January is Cervical Health Awareness Month. This time is dedicated to raising awareness about how women can protect themselves from human papillomavirus (HPV) and cervical cancer. HPV is a very common infection that spreads through sexual activity. HPV types 16 and 18 can cause cervical cancer.

Cervical health awareness matters

In the past, it was known as one of the deadliest of female cancers. But today, cervical cancer is considered the most preventable. Thanks to the continuing and widespread efforts to make women aware of the importance of Pap tests, and the availability of HPV vaccines and HPV testing, the number of cervical cancer cases has drastically reduced in recent years.

Testing for cervical cancer

Cervical cancer can often be prevented with regular screening tests (Pap tests) and follow-up care. Early detection of HPV 16 and 18 — the types that cause cervical cancer — is critically important.

Pap tests can detect cervical cell changes caused by HPV (which can develop into cancerous cells). For women age 30 and over, an HPV test may be used along with a Pap. Pap tests can also find early-stage cervical cancer, which is critical, since pre-cancer and early-stage cervical cancer shows no symptoms.

Symptoms of cervical cancer

The signs of cervical cancer usually don’t become evident until the cancer is growing into nearby tissue. When this happens, the most common symptoms are:

  • Abnormal vaginal bleeding: If you experience bleeding after vaginal sex or after menopause, bleed or spot between periods or have menstrual periods that are longer or heavier than usual, you could have symptoms of cervical cancer.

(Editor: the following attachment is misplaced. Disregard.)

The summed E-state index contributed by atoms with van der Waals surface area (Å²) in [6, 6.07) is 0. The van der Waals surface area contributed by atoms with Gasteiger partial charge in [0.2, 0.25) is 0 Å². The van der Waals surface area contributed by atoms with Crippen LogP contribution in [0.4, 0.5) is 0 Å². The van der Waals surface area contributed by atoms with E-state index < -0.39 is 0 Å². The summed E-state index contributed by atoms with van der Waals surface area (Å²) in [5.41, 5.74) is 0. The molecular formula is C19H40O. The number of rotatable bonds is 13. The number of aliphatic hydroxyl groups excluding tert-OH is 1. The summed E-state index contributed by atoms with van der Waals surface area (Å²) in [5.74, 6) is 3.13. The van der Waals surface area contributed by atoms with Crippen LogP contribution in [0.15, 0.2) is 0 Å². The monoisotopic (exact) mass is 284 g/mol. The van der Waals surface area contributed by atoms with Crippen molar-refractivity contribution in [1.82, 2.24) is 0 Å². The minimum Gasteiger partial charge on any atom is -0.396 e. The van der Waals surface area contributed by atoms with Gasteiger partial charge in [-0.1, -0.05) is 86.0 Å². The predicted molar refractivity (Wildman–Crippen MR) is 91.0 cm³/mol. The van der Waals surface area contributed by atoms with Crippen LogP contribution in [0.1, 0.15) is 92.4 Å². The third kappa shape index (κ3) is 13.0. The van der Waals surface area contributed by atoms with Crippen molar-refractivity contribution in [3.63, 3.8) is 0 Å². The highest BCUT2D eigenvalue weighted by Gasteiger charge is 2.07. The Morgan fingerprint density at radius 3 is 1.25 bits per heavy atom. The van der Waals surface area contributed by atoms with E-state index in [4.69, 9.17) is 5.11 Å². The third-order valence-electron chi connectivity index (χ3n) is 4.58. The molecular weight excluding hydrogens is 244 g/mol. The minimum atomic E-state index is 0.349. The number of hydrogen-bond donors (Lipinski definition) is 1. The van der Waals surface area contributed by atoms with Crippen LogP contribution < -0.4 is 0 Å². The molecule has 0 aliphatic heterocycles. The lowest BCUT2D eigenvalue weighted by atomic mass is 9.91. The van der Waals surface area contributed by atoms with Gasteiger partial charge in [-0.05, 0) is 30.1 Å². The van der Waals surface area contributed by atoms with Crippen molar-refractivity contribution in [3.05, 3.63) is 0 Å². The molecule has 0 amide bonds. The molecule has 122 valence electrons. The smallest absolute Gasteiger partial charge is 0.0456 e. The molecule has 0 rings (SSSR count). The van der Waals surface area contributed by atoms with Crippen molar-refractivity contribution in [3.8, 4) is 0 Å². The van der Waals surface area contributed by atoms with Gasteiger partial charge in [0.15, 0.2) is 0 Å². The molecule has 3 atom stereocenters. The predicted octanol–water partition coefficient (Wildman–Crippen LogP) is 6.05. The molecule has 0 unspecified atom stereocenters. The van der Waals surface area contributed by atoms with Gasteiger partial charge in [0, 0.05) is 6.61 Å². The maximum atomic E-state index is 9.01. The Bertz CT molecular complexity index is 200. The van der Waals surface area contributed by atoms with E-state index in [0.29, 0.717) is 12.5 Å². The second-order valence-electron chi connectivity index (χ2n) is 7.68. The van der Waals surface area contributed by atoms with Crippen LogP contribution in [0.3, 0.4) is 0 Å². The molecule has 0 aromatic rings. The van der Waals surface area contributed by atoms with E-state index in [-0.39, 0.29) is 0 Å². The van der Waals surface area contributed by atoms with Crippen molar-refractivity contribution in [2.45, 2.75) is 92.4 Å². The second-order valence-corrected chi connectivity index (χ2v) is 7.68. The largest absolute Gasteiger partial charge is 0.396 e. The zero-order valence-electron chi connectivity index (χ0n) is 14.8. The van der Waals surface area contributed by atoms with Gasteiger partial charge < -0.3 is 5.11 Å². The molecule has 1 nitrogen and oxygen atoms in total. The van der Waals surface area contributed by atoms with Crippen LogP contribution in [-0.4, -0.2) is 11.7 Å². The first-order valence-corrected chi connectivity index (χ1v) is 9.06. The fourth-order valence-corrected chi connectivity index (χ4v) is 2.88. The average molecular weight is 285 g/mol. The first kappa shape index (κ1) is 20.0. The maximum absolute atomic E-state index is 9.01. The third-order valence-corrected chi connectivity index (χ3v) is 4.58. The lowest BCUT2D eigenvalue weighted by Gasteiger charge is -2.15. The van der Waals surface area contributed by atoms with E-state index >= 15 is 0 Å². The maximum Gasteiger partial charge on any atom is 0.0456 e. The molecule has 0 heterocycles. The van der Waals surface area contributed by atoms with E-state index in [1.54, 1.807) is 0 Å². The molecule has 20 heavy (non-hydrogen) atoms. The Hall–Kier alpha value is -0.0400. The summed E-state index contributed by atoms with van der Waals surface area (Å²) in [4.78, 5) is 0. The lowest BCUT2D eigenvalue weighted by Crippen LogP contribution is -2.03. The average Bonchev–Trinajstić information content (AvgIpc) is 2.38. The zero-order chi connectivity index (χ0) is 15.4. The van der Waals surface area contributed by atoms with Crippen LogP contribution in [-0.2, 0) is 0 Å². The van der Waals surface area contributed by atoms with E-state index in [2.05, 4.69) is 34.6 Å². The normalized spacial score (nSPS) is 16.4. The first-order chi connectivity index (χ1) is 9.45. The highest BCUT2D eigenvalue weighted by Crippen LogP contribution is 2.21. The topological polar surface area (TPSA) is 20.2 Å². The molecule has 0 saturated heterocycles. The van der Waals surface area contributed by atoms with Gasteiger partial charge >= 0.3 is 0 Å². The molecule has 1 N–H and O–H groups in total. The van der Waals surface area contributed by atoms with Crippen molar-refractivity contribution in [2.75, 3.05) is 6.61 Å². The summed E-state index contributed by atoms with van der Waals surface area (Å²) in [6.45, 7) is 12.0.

• Unusual discharge: See your doctor if you notice blood in vaginal discharge, occurring between your periods or after menopause.
  • Advanced symptoms: Back or pelvic pain, difficulty urinating or defecating, swelling of one or both legs, fatigue and weight loss can all be signs of advanced cervical cancer.

Spread the word about cervical health

The more women and parents know about protecting themselves and their children against HPV and cervical cancer, the more the numbers for cervical cancer will drop. Here’s what you can do:

  • Encourage women to schedule their well-woman visit this year.
  • Tell people most insurance plans cover well-woman visits and cervical cancer screenings. Depending on their insurance, women can get these services at no cost to them.
  • Talk to parents about the importance of getting their pre-teens vaccinated with the HPV vaccine. Both boys and girls need the vaccine.

If you or a loved one has received a diagnosis of cervical cancer, or any type of cancer, the team at Regional Cancer Care Associates of Central New Jersey is here for you.

Not only are we are dedicated to providing the highest standard of cancer and hematology care, we deliver the support, education and personal attention that are essential to your care. You’ll also find conveniences such as an on-site pharmacy and in-house financial guidance. In every possible way, helping you fight your battle on all fronts is our daily mission.

Call 888-824-8312 to schedule an appointment, or click here to find a location near you.

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